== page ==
Breast Biopsy at ZP
A breast biopsy is a diagnostic procedure in which a sample of living tissue is removed with a tiny needle to be examined by a pathologist, a doctor specially trained in tissue identification. The sample of tissue is usually examined under a microscope to determine if it is healthy or if it shows any kind of disease or abnormality.
In many cases, the use of medical imaging such as MRI, mammography, or ultrasound is used to guide the doctor in performing the biopsy to help pinpoint the tissue, organ, or bone under observation.
We provide a full range of needle aspirations and core needle biopsy techniques. Guided by the latest mammography (stereotactic), ultrasound, and MRI technology, patients receive the highest level of comfort and precision during their exam.
Why Breast Biopsies Are Done
Lumps or abnormalities in the breast are often detected by physical examination, mammography, or other imaging studies. However, it is not always possible to tell from these imaging tests whether a growth is benign or cancerous.
A breast biopsy is performed to remove some cells from a suspicious area in the breast and examine them under a microscope to determine a diagnosis. Image-guided needle biopsy is not designed to remove the entire lesion, but to obtain a small sample of the abnormality for further analysis.
Try Not to Panic or Worry
Although a biopsy can be scary, most breast biopsies in the U.S. don’t show cancer, but it is still necessary to show whether or not something is cancer. If breast cancer is found, it can be treated. With standard treatment, most people with breast cancer found early have a higher chance of survival.
Why Breast Biopsies Are Done
Your Mammogram Shows A
Suspicious Area In Your Breast
An Area of Abnormal
A Distortion in the Structure
of the Breast Tissue
What to Expect During the Test
Fine Needle Aspiration Biopsy
A fine needle aspiration biopsy is the simplest biopsy. It uses an extremely thin needle – thinner than the ones used for blood tests. Because the needle is so fine, this procedure is relatively painless. The physician inserts the needle into the lump and draws out fluid or a tissue sample. If clear fluid comes out, the lump is more likely to be a benign cyst rather than cancer. A pathologist will examine the fluid or tissue sample under a microscope to determine if cancer is present.
Core Needle Biopsy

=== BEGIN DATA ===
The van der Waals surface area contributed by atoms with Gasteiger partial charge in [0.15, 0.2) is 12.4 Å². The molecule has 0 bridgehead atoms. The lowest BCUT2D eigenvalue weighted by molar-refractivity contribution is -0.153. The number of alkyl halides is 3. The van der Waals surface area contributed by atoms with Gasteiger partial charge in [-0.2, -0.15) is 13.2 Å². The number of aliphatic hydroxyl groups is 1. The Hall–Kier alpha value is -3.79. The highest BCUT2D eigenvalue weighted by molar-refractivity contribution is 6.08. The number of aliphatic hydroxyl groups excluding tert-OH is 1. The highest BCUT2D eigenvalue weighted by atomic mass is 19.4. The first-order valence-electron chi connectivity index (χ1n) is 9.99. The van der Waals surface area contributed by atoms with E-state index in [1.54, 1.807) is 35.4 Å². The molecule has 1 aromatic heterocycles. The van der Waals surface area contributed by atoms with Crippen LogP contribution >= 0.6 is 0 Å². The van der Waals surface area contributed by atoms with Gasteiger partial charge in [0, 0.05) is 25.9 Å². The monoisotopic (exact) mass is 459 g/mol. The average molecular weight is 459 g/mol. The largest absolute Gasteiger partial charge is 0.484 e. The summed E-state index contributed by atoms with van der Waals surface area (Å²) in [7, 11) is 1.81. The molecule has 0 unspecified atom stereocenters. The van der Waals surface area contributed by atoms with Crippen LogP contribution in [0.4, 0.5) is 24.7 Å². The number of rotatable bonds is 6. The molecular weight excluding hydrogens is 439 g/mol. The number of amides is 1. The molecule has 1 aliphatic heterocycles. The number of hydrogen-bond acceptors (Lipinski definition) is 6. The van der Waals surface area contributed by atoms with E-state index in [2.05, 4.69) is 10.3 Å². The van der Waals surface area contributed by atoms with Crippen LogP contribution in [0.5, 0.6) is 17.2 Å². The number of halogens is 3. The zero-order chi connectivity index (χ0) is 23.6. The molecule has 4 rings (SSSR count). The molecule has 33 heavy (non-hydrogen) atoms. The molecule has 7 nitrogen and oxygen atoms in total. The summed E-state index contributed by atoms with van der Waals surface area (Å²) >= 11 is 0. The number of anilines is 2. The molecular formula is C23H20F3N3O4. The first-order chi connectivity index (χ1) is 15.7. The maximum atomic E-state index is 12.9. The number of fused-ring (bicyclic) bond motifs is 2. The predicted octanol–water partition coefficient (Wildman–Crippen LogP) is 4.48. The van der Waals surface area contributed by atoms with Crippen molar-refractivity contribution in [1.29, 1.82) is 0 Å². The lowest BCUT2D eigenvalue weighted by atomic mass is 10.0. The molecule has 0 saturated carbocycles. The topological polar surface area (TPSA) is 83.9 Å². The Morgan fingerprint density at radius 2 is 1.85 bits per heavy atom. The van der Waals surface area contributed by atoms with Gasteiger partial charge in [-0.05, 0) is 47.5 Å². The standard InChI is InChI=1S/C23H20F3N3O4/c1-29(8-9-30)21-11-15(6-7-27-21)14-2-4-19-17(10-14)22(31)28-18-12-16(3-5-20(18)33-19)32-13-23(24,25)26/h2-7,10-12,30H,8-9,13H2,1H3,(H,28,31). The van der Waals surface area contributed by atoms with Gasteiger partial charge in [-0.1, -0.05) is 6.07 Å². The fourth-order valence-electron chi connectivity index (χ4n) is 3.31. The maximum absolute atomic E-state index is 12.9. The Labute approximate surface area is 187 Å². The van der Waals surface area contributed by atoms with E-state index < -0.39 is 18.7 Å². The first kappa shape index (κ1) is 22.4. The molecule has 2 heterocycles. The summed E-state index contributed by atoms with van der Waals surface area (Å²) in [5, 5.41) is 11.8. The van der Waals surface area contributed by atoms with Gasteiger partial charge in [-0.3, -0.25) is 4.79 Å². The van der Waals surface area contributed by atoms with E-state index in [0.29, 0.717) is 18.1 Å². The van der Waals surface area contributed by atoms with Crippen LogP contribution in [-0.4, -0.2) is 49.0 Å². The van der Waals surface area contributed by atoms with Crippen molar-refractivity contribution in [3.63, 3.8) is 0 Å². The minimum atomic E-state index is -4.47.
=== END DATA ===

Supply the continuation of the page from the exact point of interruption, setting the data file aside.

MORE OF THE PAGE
A core needle biopsy uses a somewhat larger, hollow needle to remove tiny cylinders (cores) of tissue from the suspicious area. Core needle biopsies usually require a local anesthetic for your comfort. The needle is inserted a few times to obtain samples. While this procedure takes longer than a fine needle aspiration biopsy, it is more likely to give a definitive result because more samples of tissue were checked.
How to Prepare For Your Breast Biopsy
- Do not take aspirin, ibuprofen, Advil, Motrin, or Aleve for one week prior to your appointment
- If you take Coumadin, Plavix, or any other blood thinners, you must get approval from your doctor to stop the medication one week prior to your biopsy.
- Avoid fish oil and high doses of vitamins (except for prenatal vitamins).
- On the day of the appointment, do not apply deodorant, perfume, cream, powder, or lotion on the breast or underarm areas.
- If possible, wear a full cup support bra or sports bra for after your exam and either a zipper or button-down top.
Biopsy Patient Testimonials
I had mammograms at your office (Plainview) in November and December, and was diagnosed with DCIS (ductal carcinoma in situ). My surgeon at North Shore University Hospital was extremely impressed by the work performed by Dr. Kremer.
She indicated that due to the very small size, this was a tumor that could have been missed. She said I was lucky to have received such thorough and exacting work on behalf of Dr. Kremer. Undiagnosed, it would have continued to grow and probably not have been found for another year.
I deeply appreciate the early diagnosis and professionalism of Dr. Kremer. I was lucky to be the benefactor of his expert work.
Most sincerely, LSC
I tender this letter today to recognize a particular member of your staff whose diligence and aggressiveness made the paramount difference in discerning a suspicious area on my mammogram in September. Dr. Syma Baran invested the vital time in reviewing all the evidence at hand, to pick up on an area of concern at a remarkably early stage.
In today’s world of medicine, where the tug-of-war ensues between insurance companies and doctors, it translates to a scenario of quantity over quality. Thank heaven Dr. Baran abides by her conscience and the Hippocratic Oath to treat each patient as she would like her own family to be treated. Clearly, a rare and commendable trait. She is a credit to your practice, the medical field, and the human race. I can only hope the bureaucracy never compromises her principles.
On a personal basis, this early detection could have been the difference between life and death from this disease. I implore the medical and insurance communities to make an investment in the valuable asset of time allotment and less dallying in the tedium of bureaucratic red tape. The future of the human race depends on it.